Traveling the world is amazing – and it’s even more so when you don’t have an end date. But while the nomadic lifestyle seems like the dream to most people, there ARE downsides. In this post, I share three of the cons that come with traveling long-term.
Journalists go out of their way to say they are not bloggers and bloggers go to great pains to call themselves bloggers. Why? Journalists think bloggers aren’t as detailed, unbiased, and professional, and bloggers don’t want to be associated with an old, dying way of doing things. In this post, I answer the question: “Is travel blogging today as good as journalism?”
I was looking over my interview with Rolf Potts recently and thinking our talk about the false distinctions travelers make among themselves. We often compete to prove who’s a better traveler or how we aren’t like “the tourists.” In what is a make-believe competition, you see many people trying to prove their status and superiority […]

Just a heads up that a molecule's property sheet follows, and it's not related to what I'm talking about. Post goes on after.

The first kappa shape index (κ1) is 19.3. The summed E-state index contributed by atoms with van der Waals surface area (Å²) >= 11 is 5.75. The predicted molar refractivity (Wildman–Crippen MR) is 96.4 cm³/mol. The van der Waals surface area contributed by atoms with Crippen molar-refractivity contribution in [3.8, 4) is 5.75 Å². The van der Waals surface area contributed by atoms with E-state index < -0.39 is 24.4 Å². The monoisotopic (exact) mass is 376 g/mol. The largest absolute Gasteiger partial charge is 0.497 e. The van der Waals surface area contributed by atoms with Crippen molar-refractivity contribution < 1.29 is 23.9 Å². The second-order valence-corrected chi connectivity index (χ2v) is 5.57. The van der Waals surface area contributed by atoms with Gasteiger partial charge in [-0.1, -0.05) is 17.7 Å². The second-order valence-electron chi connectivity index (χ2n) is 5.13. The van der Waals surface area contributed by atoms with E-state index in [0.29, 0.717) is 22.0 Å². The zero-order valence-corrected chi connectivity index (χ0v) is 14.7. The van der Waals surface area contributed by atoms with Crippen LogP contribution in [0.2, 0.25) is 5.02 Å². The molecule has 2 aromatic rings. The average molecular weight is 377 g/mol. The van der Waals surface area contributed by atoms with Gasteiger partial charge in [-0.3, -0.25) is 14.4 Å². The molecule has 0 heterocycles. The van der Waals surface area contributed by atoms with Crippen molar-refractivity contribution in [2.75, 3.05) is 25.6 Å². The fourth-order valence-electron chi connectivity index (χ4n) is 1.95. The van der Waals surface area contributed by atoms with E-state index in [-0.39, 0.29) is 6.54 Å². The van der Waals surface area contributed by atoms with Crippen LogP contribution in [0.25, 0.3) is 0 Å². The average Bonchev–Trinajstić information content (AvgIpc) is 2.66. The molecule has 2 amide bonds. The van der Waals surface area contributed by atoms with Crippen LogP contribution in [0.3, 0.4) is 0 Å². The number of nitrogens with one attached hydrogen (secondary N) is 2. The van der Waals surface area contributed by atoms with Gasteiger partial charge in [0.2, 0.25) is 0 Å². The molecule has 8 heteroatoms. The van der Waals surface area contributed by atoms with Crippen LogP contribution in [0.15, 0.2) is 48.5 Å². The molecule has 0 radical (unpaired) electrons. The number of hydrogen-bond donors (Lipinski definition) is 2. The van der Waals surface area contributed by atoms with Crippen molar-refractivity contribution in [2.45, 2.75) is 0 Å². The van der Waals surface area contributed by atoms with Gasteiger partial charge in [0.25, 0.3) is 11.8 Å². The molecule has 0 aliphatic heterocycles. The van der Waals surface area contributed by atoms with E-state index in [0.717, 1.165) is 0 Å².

When I first started traveling, I went for the cheapest option – no questions asked. But now as I’ve been traveling more, I have wanted more comforts and have noticed myself changing a bit. It makes me wonder: can you still be the vagabond you were when you were younger? If you change, can you ever change back?
There are the digital nomads out there who work from the road and move from place to place slowly and then there are the real long-term travelers like myself who have been going for many years, with no end in sight. And it makes me wonder: can you travel for too long? When travel becomes a lifestyle, are you really better off?
The groundwork for a digital revolution in travel is already here. Services already exist to connect you with travelers, book hotels and flights, get destination information,and locate the best deals. This post predicts how the information we get – travel and otherwise – will eventually be in digital form.